After receiving this reminder of the Qur’an, the graveyard became more familiar to me than Istanbul. Solitude and retirement became more pleasurable to me than conversation and company, and I found a place of seclusion for myself in Sar›yer on the Bosphorus. There, Ghawth al-A‘zam (May God be pleased with him) became a master, doctor, and guide for me with his Futuh al-Ghayb, while Imam Rabbani (May God be pleased with him) became a companion, sympathetic friend, and teacher with his Maktubat (Letters). Then I was extremely happy I had approached old age, withdrawn from civilization, and slipped free of social life. I thanked God.
O respected persons who have entered upon old age and who frequently recall death through its warnings! In accordance with the light of the teachings of belief taught by the Qur’an, we should look favourably on old age, death, and illness, and even love them in one respect. Since we have an infinitely precious bounty like belief, old age, and illness, and death are all agreeable. If there are things that are disagreeable, they are sin, vice, innovations, and misguidance.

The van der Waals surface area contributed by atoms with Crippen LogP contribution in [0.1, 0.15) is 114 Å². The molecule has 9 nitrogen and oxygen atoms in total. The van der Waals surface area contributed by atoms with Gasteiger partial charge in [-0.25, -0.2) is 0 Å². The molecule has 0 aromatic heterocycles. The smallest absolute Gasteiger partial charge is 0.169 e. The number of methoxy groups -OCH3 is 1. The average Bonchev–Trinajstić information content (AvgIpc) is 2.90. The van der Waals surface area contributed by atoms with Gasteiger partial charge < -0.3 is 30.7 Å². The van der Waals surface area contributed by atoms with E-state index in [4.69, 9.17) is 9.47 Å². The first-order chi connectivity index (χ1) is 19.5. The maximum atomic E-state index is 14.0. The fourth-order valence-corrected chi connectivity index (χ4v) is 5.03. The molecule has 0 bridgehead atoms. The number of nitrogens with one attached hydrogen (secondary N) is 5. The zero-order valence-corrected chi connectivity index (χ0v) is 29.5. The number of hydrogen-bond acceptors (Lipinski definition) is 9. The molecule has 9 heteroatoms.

After my return from captivity, I was living together with my nephew Abdurrahman1 in a villa on the hill at Çamlıca in Istanbul. From the point of view of worldly life, my situation could have been thought to be the most fortunate for people like us. For I had been saved from being a prisoner-of-war and in the Darü’l-Hikmet we were being successful in propagating knowledge in an elevated way suitably to my profession, the learned profession. The honour and esteem afforded me were far greater than my due. I was living in Çamlıca, the most beautiful place in Istanbul. Everything was perfect for me. I was together with the late Abdurrahman, my nephew, who was extremely intelligent and self-sacrificing, and was both my student, and servant, and scribe, and spiritual son. But then, knowing myself to be more fortunate than anyone else in the world, I looked in the mirror and I saw grey hairs in my hair and beard.
Suddenly, the spiritual awakening I had experienced in the mosque in Kosturma while in captivity recommenced. I began to study the circumstances and causes to which I felt geniune attachment and which I supposed were the source of happiness in this world. But whichever of them I studied, I saw that it was rotten; it was not worth the attachment; it was
Abdurrahman was the son of Bediuzzaman’s elder brother, ‘Abdullah. He was born in Nurs in 1903, and was Bediuzzaman’s spiritual son, student, and assistant. He joined his uncle in Istanbul after the First World War, and published a short biography of him at that time. He died in Ankara in 1928, where he is buried. (Tr.)